Where Does Your Money Go Every Payday?

What do you do with your money every payday?     You could be one of those people who pay their bills and do their groceries right away. You could also be one of those who go shopping the moment they have cash, or one of those who would rather keep every bit of money that they make.     People have different spending habits, and these habits are dependent not only on a person’s different needs, but on a person’s wants as well.    More often than not however, people fail to plan for the future and only think about the now. Because of this, we see people working way past retirement age. We see people earning so much money but not having anything under their name the moment they stop working. We see people spending so much that they fall into debt and never get out of it.     To fully understand why people end up in their current financial state, it is important to understand what people usually spend on.         The Investments, the Essentials and the Non-Essentials     Not everybody has investments. But everybody has a list of essentials and non-essentials.   This is usually where a lot of people get into trouble.     They fail to understand what counts as an investment or as an essential expense, and add non-essential expenses under these categories as a result. And what happens after that?   You lose money. And you lose it fast.  
    • Investments


Let’s be clear here that when you call something as an ‘investment’, it means that there’s some profit (in any form) to be taken from it.


Capital for your own business. Stocks, bonds, or mutual funds. These are clear examples of investments.


Here’s where the problems come in.


People believe that buying a car is an investment. Here’s some news for you – it isn’t. If you buy a car that you would have to drive to and from work, that means that its value will depreciate over time.


Sure, it’s an asset. It’s something that you can use as collateral when you take out a loan. But it’s definitely not an investment, unless you plan on using it to make a living, like renting it out or upgrading it and selling it right away for a profit.


Houses can be investments in the same concept, but these are often more complicated.

    • Essentials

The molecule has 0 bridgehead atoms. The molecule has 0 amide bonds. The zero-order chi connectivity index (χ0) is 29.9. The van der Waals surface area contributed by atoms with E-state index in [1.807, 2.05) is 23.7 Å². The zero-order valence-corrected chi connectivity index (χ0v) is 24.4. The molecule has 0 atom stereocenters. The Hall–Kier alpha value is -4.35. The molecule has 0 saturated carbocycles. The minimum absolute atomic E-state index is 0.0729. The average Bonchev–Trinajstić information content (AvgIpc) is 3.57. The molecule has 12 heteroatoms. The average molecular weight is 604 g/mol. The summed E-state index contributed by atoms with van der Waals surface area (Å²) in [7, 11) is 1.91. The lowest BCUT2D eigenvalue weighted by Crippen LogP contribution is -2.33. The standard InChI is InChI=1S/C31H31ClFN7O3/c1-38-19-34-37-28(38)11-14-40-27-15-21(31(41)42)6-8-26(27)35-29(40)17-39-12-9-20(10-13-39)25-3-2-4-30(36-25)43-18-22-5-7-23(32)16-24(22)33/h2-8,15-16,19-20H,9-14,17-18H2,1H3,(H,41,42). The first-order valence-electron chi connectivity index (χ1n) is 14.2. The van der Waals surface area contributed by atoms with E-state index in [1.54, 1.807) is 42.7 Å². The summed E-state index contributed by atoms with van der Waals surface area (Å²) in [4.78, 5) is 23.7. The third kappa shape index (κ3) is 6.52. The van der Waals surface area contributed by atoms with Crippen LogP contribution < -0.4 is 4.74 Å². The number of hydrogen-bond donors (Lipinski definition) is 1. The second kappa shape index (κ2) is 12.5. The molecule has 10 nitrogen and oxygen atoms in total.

When you say essentials, these are the things that you just can’t live without.


Food. Electricity. Water. Tuition fees.


Sure, some people consider cellphones and the expenses that come with them as necessities. After all, it is now the best way to communicate with other people. However, the kind of phone that you buy could make all the difference.


Do you actually need the latest smartphone released, when the last one you got is still working pretty well?


If this is the case, then it automatically becomes an expensive non-essential.

    • Non-Essentials


Obviously, this is everything else that does not fall under the previous two categories.


Night outs. Trips to the mall. Going out of town with friends.

  Knowing how to safely categorize these three could be the ultimate thing you need to finally get your finances in order.   And once you understand how these work, you can start working on your savings as well.   Learning How to Prioritize   As with a lot of things, the important thing here is learning how to prioritize and learning how to adjust according to your priorities.   Before making a priority list, think about your future plans first. I’m not talking about next year.   I’m talking about the long term. 10, 20, 30 years from now, where do you want to be? I’m sure a lot of you would like to retire at the right age, if not earlier, with enough money to enjoy the rest of your days.   Nobody wants to be haunted by their past debts, so a lot of people also dream of finally being debt-free and financial independence. Based on these long-term goals, here’s how you prioritize:  
    • Draw a detailed image of how your finances look at the moment.


List down every single expense and your expected income. Make sure you take note of how often these expenses come in as well. You may be paying your utility bills on a monthly basis and your kids’ tuition fees quarterly. You may also have insurance that you’re paying for twice a year. It all depends.